“The Declaration was a deathblow to the papal hierarchy; it was the outgrowth of the principles advocated in the sixteenth century,-the result of restoring to their proper place the Two Witnesses (The Old and New Testament), that for twelve hundred and sixty years prophesied, clothed in sackcloth. Thus the earth, (the United States) helped the woman, by giving to her a home where the sunlight might shine unobstructed by the darkness which covered Europe during the twelve hundred and sixty years. The beast which came up out of the earth in the sight of the prophet, symbolizes the United States; and the two horns represent the two foundation principles of the government, Protestantism and republicanism.” Stephen Haskell; The Story of the Seer of Patmos, Page 238

Of course Protestantism is the movement that arose in protest to the error of Roman Catholicism. Republicanism is a form of government that respects the will of the majority while protecting the rights of the minority. Unfortunately, the prophetic announcement of Revelation 13 details a certain shift in the atmosphere of “the earth” that helped to woman.

“America, according to prophecy, would repudiate the fundamental principles of the nation, and from the lamblike beast, the voice of the dragon is heard.”And he exerciseth all the power of the first beast before him, and causeth the earth and them which dwell therein to worship the first beast, whose deadly wound was healed." Stephen Haskell; The Story of the Seer of Patmos, Page 240

But what is truly amazing is the fact that the book “The Story of the Seer of Patmos” was published in the year 1905, and yet the description of the times in the following paragraph gives a picture as to how far we have come.

“America has already repudiated her first principles of liberty. In form, the government remains the same as when established, but the spirit and life of the beast speak through the form. The life of Protestantism is gone; the life of democracy is lost. The professed Protestant nation is imitating the papal power of Rome, thus forming the image to the beast. As time progresses, it will be seen that the image will receive, more and more, the life of the beast. The return to papal principles in Europe, is the partial healing of the wounded head; but the fuller development of all the powers of that beast, which combined the characteristics of Babylon, Persia and Greece, in the once free and liberty loving America, will be the complete healing of the deadly wound.” Stephen Haskell; The Story of the Seer of Patmos, Page 241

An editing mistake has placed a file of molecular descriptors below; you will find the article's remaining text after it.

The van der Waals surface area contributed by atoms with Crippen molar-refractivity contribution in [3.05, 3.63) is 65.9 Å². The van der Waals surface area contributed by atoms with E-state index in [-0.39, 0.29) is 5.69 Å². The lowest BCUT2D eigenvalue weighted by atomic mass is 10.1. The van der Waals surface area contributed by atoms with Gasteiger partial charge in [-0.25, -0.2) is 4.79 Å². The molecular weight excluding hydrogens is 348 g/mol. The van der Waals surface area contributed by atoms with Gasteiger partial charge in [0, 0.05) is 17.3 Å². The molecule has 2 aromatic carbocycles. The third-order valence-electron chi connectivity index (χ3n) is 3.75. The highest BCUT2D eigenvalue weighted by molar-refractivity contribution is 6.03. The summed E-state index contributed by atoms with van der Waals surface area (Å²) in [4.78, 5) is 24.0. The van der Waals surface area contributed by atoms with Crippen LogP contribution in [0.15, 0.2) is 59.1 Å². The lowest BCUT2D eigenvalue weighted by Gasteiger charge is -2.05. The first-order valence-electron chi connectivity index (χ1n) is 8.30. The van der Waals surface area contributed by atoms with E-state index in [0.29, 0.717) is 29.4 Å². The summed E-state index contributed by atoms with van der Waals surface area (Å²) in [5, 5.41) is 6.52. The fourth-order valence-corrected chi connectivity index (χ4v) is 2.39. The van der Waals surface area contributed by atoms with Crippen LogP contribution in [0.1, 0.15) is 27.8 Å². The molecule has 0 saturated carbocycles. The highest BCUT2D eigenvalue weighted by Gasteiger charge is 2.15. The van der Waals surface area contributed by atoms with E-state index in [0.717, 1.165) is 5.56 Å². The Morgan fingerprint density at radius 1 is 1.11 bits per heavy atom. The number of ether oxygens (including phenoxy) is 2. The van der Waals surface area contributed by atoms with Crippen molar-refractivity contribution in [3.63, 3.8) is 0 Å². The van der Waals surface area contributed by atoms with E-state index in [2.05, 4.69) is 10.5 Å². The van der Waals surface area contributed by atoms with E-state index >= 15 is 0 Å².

So the question is, are we there yet? Haskell says that “America is the home of Protestantism, but her churches to-day are Protestant only in name. The exaltation of man above God, the enthroning of human intellect, the hope of righteousness by works, the trampling underfoot of the law of God,-these are some of the things which mark the Protestant churches as daughters of the Babylon, which swayed the world from her seat at Rome.” If this is so, then the final question must be, are we ready yet.

Cameron A. Bowen